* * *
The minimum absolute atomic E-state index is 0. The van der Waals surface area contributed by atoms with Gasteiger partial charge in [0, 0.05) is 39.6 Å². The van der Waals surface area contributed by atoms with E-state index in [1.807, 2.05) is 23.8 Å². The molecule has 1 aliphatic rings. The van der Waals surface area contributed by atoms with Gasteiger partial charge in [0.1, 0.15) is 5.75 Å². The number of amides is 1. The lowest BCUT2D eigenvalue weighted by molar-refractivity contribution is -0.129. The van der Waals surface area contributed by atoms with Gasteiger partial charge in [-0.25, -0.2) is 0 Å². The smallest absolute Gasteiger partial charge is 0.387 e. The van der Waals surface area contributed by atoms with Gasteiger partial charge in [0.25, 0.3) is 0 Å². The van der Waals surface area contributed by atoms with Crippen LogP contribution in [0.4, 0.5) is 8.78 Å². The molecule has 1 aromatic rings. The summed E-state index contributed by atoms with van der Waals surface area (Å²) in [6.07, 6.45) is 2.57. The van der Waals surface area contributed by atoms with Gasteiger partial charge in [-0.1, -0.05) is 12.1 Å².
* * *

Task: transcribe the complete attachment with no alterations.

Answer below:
The minimum absolute atomic E-state index is 0. The van der Waals surface area contributed by atoms with Gasteiger partial charge in [0, 0.05) is 39.6 Å². The van der Waals surface area contributed by atoms with E-state index in [1.807, 2.05) is 23.8 Å². The molecule has 1 aliphatic rings. The van der Waals surface area contributed by atoms with Gasteiger partial charge in [0.1, 0.15) is 5.75 Å². The number of amides is 1. The lowest BCUT2D eigenvalue weighted by molar-refractivity contribution is -0.129. The van der Waals surface area contributed by atoms with Gasteiger partial charge in [-0.25, -0.2) is 0 Å². The smallest absolute Gasteiger partial charge is 0.387 e. The van der Waals surface area contributed by atoms with Gasteiger partial charge in [0.25, 0.3) is 0 Å². The van der Waals surface area contributed by atoms with Crippen LogP contribution in [0.4, 0.5) is 8.78 Å². The molecule has 1 aromatic rings. The summed E-state index contributed by atoms with van der Waals surface area (Å²) in [6.07, 6.45) is 2.57. The van der Waals surface area contributed by atoms with Gasteiger partial charge in [-0.1, -0.05) is 12.1 Å².